Now I always understood that the ancient concept of leprosy might have included a few more diseases, but those footnotes were always tossing the baby out with the bathwater.

Big data from cheap phones – only slightly creepy.

Read and see how you can track malaria in Africa, or:

A powerful demonstration of how useful data from cheap phones can be came after the January 2010 earthquake in Haiti, which killed more than 200,000 people. Researchers at Sweden’s Karolinska Institute obtained data from Digicel, Haiti’s largest mobile carrier. They mined the daily movement data from two million phones—from 42 days before the earthquake to 158 days after—and concluded that 630,000 people who had been in Port-au-Prince on the day of the earthquake had left the city within three weeks. They also demonstrated that they could do such calculations in close to real time. They showed—within 12 hours of receiving the data—how many people had fled an area affected by a cholera outbreak, and where they went.

via Professor Reynolds.

Me at the Real Alcazar

Me at the Real Alcazar by Michael Tinkler
Me at the Real Alcazar, a photo by Michael Tinkler on Flickr.

The Alcazar Palace is really something – I think it would be very comfortable in the summer time, for Seville!
I remember the tilework from an old PBS show, “Connections.” I can’t think of the presenter’s name, but it was a history of science across time kind of thing – made an impression on me!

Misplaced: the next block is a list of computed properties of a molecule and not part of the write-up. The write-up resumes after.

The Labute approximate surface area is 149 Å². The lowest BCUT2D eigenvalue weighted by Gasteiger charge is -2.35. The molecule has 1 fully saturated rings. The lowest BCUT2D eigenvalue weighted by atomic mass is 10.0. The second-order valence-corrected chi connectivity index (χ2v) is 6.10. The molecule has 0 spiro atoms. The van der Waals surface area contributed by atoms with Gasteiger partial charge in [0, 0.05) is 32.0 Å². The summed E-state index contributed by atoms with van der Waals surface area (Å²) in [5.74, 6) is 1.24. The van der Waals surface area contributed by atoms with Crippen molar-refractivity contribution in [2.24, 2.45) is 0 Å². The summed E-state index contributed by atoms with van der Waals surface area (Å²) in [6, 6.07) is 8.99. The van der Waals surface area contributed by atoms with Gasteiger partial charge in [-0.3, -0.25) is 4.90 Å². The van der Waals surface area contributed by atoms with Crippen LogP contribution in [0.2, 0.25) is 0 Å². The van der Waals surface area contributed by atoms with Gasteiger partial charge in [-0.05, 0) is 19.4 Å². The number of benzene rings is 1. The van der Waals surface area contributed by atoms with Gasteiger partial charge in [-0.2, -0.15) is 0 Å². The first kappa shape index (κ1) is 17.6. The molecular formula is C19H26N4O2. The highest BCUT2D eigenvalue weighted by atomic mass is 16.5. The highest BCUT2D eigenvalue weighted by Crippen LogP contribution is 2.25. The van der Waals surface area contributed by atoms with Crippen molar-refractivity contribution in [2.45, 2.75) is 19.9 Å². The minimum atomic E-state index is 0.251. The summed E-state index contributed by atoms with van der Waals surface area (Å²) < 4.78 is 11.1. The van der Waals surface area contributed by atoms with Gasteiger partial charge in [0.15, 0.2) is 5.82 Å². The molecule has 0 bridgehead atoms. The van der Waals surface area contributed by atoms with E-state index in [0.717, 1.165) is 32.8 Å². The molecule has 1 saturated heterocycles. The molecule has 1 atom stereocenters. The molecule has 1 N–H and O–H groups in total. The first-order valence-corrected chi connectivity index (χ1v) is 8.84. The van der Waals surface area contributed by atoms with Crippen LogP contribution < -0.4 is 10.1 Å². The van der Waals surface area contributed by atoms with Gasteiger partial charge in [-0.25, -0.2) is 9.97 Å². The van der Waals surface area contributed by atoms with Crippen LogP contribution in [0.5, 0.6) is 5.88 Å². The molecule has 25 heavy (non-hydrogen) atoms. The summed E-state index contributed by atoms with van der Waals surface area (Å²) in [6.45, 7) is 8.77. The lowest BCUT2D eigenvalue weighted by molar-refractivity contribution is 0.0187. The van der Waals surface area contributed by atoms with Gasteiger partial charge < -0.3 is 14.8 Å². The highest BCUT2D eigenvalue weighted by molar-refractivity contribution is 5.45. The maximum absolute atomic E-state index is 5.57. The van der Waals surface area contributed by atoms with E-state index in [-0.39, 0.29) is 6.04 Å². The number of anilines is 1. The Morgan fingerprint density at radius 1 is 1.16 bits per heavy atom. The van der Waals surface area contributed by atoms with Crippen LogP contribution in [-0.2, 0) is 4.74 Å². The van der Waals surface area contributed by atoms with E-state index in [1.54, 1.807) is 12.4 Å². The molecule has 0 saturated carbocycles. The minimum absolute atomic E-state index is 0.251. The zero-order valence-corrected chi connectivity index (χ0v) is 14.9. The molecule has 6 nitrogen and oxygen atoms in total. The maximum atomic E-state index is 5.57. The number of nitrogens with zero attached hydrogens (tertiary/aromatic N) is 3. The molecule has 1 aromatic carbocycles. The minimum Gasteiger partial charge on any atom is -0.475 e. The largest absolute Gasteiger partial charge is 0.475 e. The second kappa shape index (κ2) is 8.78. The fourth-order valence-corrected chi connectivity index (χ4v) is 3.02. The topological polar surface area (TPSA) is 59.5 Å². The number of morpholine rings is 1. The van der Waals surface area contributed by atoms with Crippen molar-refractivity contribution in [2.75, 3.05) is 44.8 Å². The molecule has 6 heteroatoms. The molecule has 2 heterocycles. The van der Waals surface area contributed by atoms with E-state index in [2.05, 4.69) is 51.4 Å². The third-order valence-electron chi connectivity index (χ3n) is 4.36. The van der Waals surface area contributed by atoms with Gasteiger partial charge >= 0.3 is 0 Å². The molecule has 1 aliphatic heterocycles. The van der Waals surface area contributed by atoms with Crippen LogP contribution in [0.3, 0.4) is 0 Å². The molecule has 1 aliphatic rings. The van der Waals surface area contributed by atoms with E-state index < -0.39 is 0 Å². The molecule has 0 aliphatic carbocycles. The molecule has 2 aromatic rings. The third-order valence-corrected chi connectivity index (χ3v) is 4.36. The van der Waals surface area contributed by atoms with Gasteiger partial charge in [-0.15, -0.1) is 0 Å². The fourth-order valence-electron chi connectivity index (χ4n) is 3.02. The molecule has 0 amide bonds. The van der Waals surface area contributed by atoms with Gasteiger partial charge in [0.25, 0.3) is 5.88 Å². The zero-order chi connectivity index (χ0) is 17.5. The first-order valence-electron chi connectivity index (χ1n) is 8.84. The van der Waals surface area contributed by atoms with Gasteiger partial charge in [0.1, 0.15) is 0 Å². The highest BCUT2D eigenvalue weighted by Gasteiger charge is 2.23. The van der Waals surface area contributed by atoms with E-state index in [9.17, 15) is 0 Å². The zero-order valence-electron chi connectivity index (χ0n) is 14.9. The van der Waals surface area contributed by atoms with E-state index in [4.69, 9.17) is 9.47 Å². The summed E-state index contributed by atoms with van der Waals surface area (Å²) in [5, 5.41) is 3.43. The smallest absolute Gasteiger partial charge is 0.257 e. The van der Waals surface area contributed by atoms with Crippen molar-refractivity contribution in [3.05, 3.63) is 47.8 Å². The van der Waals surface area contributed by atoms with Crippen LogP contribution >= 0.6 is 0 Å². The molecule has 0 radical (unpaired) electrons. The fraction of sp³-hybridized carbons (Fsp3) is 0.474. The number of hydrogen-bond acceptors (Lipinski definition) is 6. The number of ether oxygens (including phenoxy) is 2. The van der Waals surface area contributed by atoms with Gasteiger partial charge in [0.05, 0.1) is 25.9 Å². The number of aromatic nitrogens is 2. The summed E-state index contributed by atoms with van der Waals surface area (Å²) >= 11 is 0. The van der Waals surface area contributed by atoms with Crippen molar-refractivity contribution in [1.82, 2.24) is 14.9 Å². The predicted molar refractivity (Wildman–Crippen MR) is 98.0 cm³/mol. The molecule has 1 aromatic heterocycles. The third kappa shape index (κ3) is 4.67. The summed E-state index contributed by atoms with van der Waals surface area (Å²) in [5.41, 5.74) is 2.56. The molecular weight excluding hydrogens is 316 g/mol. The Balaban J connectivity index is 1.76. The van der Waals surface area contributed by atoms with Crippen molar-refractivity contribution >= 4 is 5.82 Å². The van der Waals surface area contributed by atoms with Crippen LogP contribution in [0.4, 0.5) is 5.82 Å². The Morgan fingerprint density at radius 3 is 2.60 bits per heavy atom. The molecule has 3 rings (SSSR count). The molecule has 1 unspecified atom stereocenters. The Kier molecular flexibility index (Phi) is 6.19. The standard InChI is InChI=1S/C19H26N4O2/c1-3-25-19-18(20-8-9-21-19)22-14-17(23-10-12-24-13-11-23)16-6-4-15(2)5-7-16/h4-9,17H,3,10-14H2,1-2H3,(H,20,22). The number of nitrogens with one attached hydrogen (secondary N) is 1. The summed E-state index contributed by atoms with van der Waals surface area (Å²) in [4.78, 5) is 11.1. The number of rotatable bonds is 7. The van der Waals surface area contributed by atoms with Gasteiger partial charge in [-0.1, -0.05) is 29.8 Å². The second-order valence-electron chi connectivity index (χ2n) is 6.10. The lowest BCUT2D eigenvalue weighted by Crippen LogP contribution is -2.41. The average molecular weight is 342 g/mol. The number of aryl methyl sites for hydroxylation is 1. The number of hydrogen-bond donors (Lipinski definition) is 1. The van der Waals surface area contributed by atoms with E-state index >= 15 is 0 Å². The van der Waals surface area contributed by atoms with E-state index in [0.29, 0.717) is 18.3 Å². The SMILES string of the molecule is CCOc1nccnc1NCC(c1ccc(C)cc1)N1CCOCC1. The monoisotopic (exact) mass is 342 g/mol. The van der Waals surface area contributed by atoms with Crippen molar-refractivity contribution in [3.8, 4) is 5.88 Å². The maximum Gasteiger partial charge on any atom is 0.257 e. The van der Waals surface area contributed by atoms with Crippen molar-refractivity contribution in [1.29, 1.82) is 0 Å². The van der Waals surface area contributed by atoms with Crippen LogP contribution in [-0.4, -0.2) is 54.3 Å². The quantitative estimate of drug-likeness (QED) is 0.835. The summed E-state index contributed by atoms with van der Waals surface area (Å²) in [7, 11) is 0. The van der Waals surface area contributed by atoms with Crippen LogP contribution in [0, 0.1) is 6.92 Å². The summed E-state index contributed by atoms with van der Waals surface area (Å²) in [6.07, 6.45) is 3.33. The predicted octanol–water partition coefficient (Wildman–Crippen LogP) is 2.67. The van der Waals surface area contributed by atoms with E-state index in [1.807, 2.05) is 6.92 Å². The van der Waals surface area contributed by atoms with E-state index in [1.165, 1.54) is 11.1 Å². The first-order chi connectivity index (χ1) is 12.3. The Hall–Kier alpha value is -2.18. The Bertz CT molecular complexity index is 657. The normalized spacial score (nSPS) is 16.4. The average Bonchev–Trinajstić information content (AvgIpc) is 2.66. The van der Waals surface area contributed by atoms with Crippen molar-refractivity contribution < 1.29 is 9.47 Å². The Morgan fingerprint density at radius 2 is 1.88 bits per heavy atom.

Rewilding Europe

This is an odd article about the introduction of large herbivores to Germany to try to achieve a different balance of plant life. Or I found its optimism odd.

With its tiny houses nestled along the main road and its red-brick church, Töpchin — just 25 miles outside of Berlin — is a traditional-looking Brandenburg village. But heading east through the marshland that borders the village, a visitor encounters the unexpected: five huge Asian water buffaloes.

The species was native to Europe until 10,000 years ago, when hunting shrunk its range to the continent’s far southeast. So Germans know these beasts only from pictures of them in fields and rice paddies in Asia. “Some people are really confused when they see the water buffaloes,” says Holger Rössling, the man who set the animals free in Töpchin in the summer of 2011. But the black creatures with massive horns and an impressively muscular build appear to be very much at ease in their new home. And they are meant to stay.

Rössling is a project manager with the Brandenburg Nature Conservation Fund, a government agency in the federal state surrounding Berlin. The group brought in the water buffaloes from a special breeder in France so they would graze threatened tracts of fens and remnant inland salt marshes, as German cows have long since lost their affinity for grazing in such wet or nutrient-poor environments.

I guess that water buffalo are hardly white tail deer – they won’t soon proliferate in such numbers to become a nuisance to Brandenburgers – but the experiment seems like one big unintended consequence. The article also discusses the introduction of Przhevalsky horses (Mongolian, originally) and various other large herbivores.